This project engages with two groups of marine workers: 'British' sailors, which often included other Europeans, and the non-European sailors known as 'lascars'.
The Great Hall at the Strangers' Home West India Dock Road, The Graphic, 1889.
In the nineteenth century, the British Merchant Marine was transformed by the employment of 'Lascars', a term used for seamen predominately from Asia, as well as Africa and the Caribbean. On the outbreak of war in 1914, 30% of merchant crews were born abroad. The majority were lascars, who comprised 1 in 6 of these men.
During the 1800s, British sailors, along with many European sailors from Scandinavia and the Baltic, were essential to Britain's marine industries. Despite facing dangerous working conditions, language and cultural challenges, these seafarers significantly contributed to Britain's maritime dominance in a time of booming coastal and global trade and exploration.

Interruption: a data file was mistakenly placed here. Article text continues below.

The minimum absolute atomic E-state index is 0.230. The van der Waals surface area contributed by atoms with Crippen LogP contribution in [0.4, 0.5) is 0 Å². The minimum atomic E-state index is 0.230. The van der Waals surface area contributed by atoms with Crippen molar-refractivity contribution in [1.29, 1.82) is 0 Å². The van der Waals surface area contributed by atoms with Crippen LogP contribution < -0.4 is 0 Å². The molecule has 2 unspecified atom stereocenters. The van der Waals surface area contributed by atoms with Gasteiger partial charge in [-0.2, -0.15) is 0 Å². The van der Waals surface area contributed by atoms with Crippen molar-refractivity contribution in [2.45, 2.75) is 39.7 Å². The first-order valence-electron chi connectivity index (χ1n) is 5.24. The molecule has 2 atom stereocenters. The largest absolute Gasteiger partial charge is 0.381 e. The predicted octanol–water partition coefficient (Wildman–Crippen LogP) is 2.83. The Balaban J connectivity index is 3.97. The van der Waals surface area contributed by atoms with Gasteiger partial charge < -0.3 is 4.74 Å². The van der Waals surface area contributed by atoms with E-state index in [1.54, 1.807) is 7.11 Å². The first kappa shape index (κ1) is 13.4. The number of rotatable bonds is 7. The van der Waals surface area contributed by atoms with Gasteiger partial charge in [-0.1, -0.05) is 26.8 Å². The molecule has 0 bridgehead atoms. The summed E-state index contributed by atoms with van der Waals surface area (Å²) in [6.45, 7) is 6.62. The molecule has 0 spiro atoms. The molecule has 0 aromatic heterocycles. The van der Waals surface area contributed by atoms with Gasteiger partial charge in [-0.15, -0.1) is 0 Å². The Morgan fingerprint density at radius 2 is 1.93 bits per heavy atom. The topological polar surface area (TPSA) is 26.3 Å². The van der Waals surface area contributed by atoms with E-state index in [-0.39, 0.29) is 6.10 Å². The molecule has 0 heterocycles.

In this section we look at some of the key men and women who were patrons, founders, and missionaries, involved in the lives of seafarers, who came from around the world, to British ports.